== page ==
The Triangle's local HBCUs are counting on the company to keep its promises to help build a more diverse workforce in tech.
Raleigh's top HBCU leaders spoke to ABC11 about the Apple effect on people of color here at home.
By the time Governor Cooper announced Apple's move to RTP on Monday, the presidents of Shaw and St. Augustine's University already knew.
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"I was excited," said Dr. Paulette Dillard, president of Shaw. Dillard and SAU President Christine Johnson McPhail had already been called by Apple reps who were seeking public support.
"But I did have to pause and ask a question: how does that translate to a broadened opportunity for a Shaw University or a St. Augustine's University," Dillard recalled.
A look at Shaw's rich history: The oldest HBCU in the South
Dr. McPhail said specific promises were not made. "I felt optimistic. I did. And I still do," McPhail said. "I think it needs to be deeper conversations."
Since George Floyd's murder and the national reckoning on race that followed, Apple committed $100 million to a Racial Equity and Justice Initiative.
Saint Augustine's University: A survival story of spirit and pride
"Things must change. And Apple's committed to being a force for that change," Apple CEO Tim Cook said in a video announcing the initiative last summer.
The company partnered with SAU and other HBCUs to announce the creation of the Propel Center in Atlanta -- an educational tech hub for Black colleges.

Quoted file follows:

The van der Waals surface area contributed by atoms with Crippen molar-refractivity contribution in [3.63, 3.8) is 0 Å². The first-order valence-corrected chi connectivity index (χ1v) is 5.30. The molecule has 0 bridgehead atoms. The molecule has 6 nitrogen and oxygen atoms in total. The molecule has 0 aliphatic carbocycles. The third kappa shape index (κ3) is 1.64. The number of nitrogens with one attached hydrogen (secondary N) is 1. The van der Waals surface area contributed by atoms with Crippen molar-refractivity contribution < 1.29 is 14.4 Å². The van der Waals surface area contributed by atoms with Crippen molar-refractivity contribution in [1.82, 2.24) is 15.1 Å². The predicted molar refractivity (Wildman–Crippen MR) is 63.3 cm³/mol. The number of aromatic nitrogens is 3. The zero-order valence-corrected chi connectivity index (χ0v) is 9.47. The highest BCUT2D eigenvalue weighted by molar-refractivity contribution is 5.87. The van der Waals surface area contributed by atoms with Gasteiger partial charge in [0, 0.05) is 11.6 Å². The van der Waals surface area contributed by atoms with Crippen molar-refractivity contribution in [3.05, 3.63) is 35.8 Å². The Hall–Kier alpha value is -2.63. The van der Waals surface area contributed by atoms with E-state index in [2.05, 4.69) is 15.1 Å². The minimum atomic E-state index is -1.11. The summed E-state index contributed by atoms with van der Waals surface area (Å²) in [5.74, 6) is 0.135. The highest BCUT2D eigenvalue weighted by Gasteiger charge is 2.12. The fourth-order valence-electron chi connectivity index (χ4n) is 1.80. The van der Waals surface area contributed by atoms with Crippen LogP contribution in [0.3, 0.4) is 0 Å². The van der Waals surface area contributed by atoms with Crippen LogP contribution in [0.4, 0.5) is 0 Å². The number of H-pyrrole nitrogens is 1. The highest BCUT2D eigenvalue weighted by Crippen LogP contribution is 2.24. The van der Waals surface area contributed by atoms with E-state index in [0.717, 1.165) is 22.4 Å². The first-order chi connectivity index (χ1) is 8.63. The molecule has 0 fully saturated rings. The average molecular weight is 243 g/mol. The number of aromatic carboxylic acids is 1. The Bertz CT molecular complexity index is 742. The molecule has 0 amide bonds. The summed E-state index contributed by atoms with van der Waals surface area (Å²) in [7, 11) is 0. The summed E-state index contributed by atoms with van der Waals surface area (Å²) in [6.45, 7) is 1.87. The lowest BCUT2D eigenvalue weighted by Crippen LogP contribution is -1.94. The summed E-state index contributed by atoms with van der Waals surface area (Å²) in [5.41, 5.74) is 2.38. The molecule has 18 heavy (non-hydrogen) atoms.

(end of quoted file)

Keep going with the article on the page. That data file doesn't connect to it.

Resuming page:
Apple partners with Saint Augustine's University as part of HBCU technology education hub
Talking to the presidents of @ShawUniversity and St. Aug’s (@SAU_News) about the potential impact of Apple’s move to RTP on local HBCUs.— Joel Brown (@JoelBrownABC11) April 27, 2021
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“What it has got to produce is more diverse talent in tech that can fill those [job] pipelines.”
TONIGHT AT 11 #abc11 pic.twitter.com/5AhBxl7ni3
But Dillard and McPhail told ABC11 that Apple's move to the Triangle could and should be transformational for these small and historically under-funded Raleigh institutions; creating partnerships that could drive diversity in tech by using their students of color to fill the pipeline for those high-paying jobs too often out of reach.
"I asked them is there a way to ensure that smaller institutions like a Shaw or St. Aug would actually benefit from this amazing announcement," Dillard said. "I was not given any specifics but I was given assurance... their commitment to under-represented communities is front and center."
St. Aug's president insisted the moment demands a deeper investment. She wants Apple and other corporate donors to invest in retooling faculty and facilities on campus.
"We want to elevate the conversation. Let's get real," McPhail said. "I'm looking for a cash infusion as well. That we can tailor to specific needs. And I'm not talking about $10,000 either.
"I'd like to be sitting across the table with the corporations and say, 'This is what we need -- can you do it? Will you partner with me?' We know that there are billions out there. So if we're really serious about making a difference, let's make a difference."
A total of 40 percent of Black students in the state get their degree from an HBCU. To that, President Dillard contends (with a smile) that if Apple's move to RTP can't boost diversity in tech -- it can't be done.